WASHINGTON, November 24, 2013 — There was no Tea Party in 1963, but the Tea Party must have had its roots in Dallas in 1963. That, anyway, is the conclusion of a bizarre column in the Washington Post by Bill Minutaglio, a left-wing journalism professor at the University of Texas.
Liberals cannot be trusted with government nor should they be trusted with history.
Over the last few days, as America has remembered the 50th anniversary of President John F. Kennedy’s assassination, the left has been working overtime to rewrite the history of the times.
The left makes villains of those it hates. It hates the Tea Party, so somehow the Kennedy assassination was the Tea Party’s fault.
Facts are confusing things for liberals. Kennedy’s assassin was Lee Harvey Oswald. Oswald did not want to start a Tea Party. He was not a Republican or a follower of the Founding Fathers. He did not walk around with a Constitution in his back pocket.
Lee Harvey Oswald was a full-fledged Communist.
Oswald found America so objectionable that he left America, tried to renounce his citizenship and moved to the Soviet Union. He eventually moved back to America where he founded the New Orleans chapter of the “Fair Play for Cuba Committee,” A pro-Communist, pro-Castro group.
If you listen to the left wing media, Kennedy was a martyr for the liberal cause. If you listen to the left wing media, Oswald was driven to kill Kennedy by the hatred and intolerance that pervaded the Dallas air and animated the people of Texas. They fail to mention that Kennedy carried Texas in the 1960 election.
The Washington Post was not the only paper pushing the propaganda that Kennedy was the victim of rightwing hatred. The New York Times in its opinion pages told the same story, with a bizarre rant called, “The City with a Death Wish in Its Eye.”
Even Sunday’s USA Today featured a selection of sermons preached by Dallas Ministers. They were almost all liberal ministers who parroted the liberal line that “intolerance” killed John F. Kennedy.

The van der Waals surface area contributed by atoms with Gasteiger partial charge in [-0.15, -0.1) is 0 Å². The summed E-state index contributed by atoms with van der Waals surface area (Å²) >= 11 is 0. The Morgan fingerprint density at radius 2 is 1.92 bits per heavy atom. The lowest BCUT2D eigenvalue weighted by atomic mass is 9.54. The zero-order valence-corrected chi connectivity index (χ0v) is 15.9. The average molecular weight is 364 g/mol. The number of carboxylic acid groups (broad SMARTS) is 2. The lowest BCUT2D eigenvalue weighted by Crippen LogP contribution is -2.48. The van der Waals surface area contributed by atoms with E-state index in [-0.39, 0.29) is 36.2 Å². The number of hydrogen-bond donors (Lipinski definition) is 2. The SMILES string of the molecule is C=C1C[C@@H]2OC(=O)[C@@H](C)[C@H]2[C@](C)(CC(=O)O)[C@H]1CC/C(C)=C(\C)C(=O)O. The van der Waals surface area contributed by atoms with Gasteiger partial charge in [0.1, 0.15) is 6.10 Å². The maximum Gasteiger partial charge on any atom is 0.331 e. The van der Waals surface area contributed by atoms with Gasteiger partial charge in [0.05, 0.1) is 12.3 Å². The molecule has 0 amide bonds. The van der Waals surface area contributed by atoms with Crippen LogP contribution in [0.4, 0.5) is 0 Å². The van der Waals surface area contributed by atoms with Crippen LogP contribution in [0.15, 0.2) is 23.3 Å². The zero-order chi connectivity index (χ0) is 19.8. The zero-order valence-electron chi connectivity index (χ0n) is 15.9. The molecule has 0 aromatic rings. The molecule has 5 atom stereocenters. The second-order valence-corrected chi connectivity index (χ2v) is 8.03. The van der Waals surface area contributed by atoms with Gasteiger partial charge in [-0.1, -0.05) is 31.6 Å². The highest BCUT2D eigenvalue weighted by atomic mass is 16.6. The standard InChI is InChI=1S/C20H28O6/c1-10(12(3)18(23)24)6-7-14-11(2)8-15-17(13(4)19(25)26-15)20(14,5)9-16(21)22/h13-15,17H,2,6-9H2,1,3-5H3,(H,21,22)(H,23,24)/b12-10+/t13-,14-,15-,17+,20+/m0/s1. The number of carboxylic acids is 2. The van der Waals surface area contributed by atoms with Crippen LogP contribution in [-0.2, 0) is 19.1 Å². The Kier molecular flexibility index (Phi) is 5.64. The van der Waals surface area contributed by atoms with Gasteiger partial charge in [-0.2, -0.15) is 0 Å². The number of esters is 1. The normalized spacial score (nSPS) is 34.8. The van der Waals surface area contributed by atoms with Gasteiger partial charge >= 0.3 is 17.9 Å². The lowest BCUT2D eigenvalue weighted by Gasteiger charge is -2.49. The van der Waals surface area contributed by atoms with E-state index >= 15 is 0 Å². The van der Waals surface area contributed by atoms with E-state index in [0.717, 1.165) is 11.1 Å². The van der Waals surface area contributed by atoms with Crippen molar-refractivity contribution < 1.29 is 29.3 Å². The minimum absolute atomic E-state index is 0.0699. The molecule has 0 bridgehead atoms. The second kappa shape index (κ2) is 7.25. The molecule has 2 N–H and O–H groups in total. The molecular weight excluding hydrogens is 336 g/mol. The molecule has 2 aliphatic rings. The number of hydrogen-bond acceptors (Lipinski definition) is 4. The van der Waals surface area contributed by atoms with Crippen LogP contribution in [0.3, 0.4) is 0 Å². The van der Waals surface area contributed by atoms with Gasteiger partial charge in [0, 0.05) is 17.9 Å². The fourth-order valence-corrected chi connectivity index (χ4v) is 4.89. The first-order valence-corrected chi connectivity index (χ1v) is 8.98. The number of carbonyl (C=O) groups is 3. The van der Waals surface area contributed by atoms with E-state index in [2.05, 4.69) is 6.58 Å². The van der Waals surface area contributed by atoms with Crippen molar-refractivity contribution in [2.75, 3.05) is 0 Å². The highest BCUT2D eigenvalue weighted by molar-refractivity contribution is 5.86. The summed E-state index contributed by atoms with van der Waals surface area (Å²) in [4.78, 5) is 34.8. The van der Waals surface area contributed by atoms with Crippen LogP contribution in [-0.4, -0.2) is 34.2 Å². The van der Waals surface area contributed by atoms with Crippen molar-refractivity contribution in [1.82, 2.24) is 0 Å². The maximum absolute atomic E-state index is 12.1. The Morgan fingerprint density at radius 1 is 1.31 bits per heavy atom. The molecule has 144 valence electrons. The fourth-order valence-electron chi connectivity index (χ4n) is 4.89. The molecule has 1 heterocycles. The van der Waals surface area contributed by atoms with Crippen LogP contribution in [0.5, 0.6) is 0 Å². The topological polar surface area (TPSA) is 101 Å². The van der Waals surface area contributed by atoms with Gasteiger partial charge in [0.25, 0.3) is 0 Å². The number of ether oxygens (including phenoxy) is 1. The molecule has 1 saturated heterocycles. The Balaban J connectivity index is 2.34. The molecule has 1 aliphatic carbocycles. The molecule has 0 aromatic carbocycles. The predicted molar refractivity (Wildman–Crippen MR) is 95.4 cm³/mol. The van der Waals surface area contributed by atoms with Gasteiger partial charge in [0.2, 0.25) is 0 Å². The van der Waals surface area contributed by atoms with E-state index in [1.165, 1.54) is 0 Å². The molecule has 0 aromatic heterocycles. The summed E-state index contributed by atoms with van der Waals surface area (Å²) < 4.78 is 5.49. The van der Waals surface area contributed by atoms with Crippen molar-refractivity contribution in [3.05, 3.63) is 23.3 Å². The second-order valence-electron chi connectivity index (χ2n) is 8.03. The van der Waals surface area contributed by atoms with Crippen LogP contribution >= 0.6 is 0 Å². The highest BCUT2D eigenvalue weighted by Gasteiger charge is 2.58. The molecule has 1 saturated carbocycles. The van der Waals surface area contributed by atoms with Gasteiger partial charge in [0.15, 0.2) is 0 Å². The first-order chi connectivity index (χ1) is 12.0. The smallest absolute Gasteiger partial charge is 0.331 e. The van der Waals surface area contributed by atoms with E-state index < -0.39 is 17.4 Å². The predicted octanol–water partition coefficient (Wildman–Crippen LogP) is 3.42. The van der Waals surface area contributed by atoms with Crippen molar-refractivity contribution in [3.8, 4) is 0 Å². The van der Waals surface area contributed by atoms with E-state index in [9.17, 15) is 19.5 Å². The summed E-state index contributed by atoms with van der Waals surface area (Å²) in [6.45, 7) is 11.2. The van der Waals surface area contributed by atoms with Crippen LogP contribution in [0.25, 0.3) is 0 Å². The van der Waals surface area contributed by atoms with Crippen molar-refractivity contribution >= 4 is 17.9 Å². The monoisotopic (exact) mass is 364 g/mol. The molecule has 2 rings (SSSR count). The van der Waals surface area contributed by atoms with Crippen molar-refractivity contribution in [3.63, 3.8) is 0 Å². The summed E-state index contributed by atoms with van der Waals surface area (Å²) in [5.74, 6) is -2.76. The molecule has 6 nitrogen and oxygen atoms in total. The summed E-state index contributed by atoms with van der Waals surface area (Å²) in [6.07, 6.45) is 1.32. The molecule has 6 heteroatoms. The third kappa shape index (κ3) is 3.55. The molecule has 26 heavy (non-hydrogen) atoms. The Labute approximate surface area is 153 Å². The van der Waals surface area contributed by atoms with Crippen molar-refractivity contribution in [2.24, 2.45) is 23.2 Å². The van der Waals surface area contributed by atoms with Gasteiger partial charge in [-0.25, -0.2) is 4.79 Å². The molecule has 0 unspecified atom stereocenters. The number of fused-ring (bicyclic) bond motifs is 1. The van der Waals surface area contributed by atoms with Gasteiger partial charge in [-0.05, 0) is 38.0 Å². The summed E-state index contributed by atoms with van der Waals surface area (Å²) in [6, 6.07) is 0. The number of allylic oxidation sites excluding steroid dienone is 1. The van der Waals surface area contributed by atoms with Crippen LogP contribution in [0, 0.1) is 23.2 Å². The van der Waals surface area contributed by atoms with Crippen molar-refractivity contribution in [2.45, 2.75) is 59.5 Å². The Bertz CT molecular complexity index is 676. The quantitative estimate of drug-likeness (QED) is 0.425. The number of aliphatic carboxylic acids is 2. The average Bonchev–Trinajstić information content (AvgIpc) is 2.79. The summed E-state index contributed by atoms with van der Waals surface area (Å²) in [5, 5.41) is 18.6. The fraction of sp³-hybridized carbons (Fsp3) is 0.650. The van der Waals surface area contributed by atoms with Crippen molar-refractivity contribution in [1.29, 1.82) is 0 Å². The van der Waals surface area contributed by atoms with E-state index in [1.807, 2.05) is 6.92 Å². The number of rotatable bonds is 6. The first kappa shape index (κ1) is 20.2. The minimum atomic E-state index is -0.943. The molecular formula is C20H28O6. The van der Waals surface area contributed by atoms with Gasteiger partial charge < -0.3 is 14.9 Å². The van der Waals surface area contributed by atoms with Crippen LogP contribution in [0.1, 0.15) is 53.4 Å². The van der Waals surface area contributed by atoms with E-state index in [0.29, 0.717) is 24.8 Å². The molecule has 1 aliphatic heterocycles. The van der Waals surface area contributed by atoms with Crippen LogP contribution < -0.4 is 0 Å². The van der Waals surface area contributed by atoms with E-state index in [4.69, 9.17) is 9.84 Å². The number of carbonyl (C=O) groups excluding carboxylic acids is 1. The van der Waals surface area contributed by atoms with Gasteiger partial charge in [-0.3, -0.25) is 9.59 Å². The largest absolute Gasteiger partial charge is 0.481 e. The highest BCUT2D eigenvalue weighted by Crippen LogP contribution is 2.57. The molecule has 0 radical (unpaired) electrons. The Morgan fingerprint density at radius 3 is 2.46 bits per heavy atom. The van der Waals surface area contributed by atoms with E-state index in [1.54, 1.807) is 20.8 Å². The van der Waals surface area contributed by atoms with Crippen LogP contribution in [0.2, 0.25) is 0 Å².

No, a sick Marxist named Lee Harvey Oswald killed Kennedy.
Today, 50 years afterwards, people forget the timeline of what happened in Dallas in 1963.
Oswald was in custody within 90 minutes of the assassination. He remained in the custody of the Dallas Police for two days until Jack Ruby killed him while he was being moved to another facility. While he was held, Oswald was interrogated multiple times. He denied killing Kennedy and asked for a lawyer — and not just any lawyer. The lawyer he asked for was the chief counsel for the Communist Party USA.
During Oswald’s interrogation, one of the police officers asked him if he was a communist. Oswald replied, “I’m not a communist. I’m a Marxist.”
In criminal cases, prosecutors look for a motive to explain why something happened. Sometimes finding the motive is easy, as when the suspect confesses. Sometimes it has to be deduced from circumstantial evidence.
The circumstantial evidence in the Kennedy assassination is pretty compelling. Oswald was a Marxist and had been aligned with pro-Communist groups working on behalf of Castro’s Cuba. Kennedy had stood against communism, against Castro, and had forced the Soviet Union to back down in the Cuban missile crisis.
If you wonder why the mainstream media are pretty much a joke today, look at their coverage of the Kennedy assassination anniversary.
For outlets like the New York Times, the motto is now, “All the propaganda that is unfit to print.”
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